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The more couples therapy I do (and the longer I’m married!) the more I believe that the key to healthy relationships is the willingness to be vulnerable. When you’re willing to be vulnerable with a partner, that’s when the clear and honest communication of needs and boundaries comes out. When you know your partner’s needs and boundaries, that’s when you can engage in nurturing behaviors. Being vulnerable enough to ask for what you want from someone is opening an opportunity of your needs being met.
You must be vulnerable to have empathy. It is an emotionally disorienting risk to put yourself in the other person’s shoes, and see how the situation feels for them. You may discover, through empathy, that you were wrong. If you have had negative role models that didn’t allow for being wrong and saying sorry in relationships, it takes courage to try something different, and say, “I was wrong. I’m sorry.” It gets easier, especially after the first time. (On the other side of the equation, receiving sincere apologies graciously and not continuing to go off on a person is always nice.)
Expressing anger in a relationship takes a lot of vulnerability. In a functional relationship, there is room to express anger, and within that room, anger is expressed in the most charitable and least vicious way that can be managed at the current moment, given the anger.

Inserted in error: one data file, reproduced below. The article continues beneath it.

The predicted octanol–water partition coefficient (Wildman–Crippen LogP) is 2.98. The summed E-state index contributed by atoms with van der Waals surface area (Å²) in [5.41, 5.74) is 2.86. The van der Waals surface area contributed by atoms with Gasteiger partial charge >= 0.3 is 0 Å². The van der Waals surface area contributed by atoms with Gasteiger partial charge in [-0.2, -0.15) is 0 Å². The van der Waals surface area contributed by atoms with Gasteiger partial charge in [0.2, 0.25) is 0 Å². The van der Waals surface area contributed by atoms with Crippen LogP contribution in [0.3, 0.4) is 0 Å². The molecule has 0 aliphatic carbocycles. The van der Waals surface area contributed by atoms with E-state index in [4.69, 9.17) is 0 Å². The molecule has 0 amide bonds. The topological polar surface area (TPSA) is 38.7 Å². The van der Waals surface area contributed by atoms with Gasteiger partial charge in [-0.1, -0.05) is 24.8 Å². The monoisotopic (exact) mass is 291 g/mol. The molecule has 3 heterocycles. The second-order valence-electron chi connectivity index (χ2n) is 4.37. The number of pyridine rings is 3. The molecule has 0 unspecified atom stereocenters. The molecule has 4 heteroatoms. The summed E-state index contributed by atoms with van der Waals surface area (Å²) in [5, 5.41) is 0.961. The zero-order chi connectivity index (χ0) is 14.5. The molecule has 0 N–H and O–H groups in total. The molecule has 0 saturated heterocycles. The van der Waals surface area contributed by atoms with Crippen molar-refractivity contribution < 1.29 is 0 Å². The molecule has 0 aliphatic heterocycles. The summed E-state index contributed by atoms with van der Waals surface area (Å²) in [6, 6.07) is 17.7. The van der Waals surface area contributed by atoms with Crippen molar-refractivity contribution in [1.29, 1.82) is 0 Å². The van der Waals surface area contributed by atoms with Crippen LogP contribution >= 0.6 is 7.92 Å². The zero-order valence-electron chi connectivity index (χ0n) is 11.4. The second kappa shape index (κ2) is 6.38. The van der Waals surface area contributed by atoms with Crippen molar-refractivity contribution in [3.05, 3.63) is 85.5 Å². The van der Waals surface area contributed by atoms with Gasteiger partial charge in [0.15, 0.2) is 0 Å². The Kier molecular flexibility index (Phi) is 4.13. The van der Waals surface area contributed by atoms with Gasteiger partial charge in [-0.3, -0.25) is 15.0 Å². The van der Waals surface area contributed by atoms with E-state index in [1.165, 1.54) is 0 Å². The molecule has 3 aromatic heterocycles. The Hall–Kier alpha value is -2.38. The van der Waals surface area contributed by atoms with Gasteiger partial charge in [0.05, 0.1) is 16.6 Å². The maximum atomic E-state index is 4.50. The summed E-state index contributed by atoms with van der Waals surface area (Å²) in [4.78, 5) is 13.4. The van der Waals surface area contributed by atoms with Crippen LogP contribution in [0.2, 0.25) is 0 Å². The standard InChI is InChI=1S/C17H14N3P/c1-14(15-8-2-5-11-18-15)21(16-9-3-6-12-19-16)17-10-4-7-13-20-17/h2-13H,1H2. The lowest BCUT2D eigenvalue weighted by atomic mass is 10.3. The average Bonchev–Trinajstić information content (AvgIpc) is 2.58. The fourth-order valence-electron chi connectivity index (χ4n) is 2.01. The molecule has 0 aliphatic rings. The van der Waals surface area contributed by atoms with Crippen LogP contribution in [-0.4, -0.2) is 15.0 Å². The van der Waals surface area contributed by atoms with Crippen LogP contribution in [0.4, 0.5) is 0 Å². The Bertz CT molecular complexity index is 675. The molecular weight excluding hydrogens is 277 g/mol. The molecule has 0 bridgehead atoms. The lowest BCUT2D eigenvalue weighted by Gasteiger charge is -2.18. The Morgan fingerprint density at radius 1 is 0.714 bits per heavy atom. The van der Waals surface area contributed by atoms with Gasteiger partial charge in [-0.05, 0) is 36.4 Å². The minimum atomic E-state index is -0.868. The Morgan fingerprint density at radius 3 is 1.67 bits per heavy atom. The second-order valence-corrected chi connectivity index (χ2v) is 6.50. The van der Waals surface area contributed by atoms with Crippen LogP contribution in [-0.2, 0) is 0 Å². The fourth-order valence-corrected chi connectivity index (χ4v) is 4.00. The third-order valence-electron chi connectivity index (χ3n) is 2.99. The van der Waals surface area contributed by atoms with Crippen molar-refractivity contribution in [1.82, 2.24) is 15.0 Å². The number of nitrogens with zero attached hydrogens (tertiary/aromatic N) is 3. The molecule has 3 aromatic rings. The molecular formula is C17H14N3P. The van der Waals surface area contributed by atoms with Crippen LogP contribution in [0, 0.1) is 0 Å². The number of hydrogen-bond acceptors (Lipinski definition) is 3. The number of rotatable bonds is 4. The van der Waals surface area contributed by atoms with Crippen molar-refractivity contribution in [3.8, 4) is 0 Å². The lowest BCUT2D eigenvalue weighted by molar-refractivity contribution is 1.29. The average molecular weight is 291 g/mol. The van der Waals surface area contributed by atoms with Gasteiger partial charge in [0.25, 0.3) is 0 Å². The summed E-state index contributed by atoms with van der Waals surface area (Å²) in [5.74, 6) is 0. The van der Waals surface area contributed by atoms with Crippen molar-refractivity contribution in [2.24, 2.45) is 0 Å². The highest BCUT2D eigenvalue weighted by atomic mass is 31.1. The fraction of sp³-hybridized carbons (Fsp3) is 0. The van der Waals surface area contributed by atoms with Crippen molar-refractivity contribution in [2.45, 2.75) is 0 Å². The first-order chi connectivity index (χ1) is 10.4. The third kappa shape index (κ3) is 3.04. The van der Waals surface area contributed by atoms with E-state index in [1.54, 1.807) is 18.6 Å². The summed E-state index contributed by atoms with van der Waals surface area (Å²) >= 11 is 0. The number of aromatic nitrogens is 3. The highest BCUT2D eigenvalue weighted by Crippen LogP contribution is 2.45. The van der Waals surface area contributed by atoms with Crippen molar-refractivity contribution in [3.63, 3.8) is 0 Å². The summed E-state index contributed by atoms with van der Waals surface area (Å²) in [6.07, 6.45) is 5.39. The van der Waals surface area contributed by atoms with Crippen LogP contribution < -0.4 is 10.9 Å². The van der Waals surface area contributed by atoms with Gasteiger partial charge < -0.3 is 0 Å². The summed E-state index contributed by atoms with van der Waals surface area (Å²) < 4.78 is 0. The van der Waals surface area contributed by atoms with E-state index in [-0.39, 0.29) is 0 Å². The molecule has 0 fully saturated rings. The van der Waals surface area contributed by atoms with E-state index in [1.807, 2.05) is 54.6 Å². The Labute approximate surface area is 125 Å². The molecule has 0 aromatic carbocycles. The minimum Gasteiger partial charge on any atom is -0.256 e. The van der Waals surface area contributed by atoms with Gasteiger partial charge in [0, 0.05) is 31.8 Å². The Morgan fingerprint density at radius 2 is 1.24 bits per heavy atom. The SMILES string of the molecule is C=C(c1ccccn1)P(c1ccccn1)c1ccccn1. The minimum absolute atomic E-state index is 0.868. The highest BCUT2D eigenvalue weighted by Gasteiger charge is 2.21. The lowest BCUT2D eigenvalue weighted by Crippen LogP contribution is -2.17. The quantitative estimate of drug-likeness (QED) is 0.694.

To grow in a relationship, vulnerability is mandatory. We have to communicate changes to partners so that we can embrace it together. Paradoxically, we sustain the most emotional hurt from being rejected, abused or manipulated during those moments when we are expressing and experiencing our own emotional vulnerability. There are people who hone in on it and exploit it, twist it around, use it against those they supposedly love.
And the scary thing about this carnival ride is that early on in relationships sometimes you don’t always know which thing you’re going to get: rewarded for being vulnerable, or rejected for it. If you’re in a long-standing relationship and you start to increase the level of vulnerability and truth-telling and you are met by shaming, blaming, deflection, and contempt, well, you and I both know that’s a bad sign. A little defensiveness is normal, but eventually that wears down and the partner steps forward with an action demonstrating a commitment to hear you out and understand you. If you are just starting out in a new relationship and vulnerability is met with shaming, blaming, deflection, and contempt; well, thats easy. Walk away, and let the person fix and heal themselves instead of you thinking your relationship is going to do it. But if you’re already deeply in it, and the person is displaying highly toxic behavior at your most charitable attempts at truth telling (when you air your grievances in an adult manner that are not bitchy digs disguised as honesty) then this heralds some work to come. The relationship will need an overhaul in the form of therapy or some other radical way of restructuring communication, boundaries, expectations and behavior.
Assuming your partner is open to you being more vulnerable and is just displaying the regular garden variety defensiveness and grumbly resistance, try to be respectful in your communications. Remember that it might be hard for them to know what you want because you don’t know yourself. You might be reading this thinking of yourself as the open and vulnerable partner in the relationship while your partner is the one who gets defensive, but if you got a little more vulnerable with yourself you’d see that you can be pretty defensive yourself.
It’s funny that vulnerability is associated with weakness, because owning it and sitting with it–both your own and that of others– takes such strength.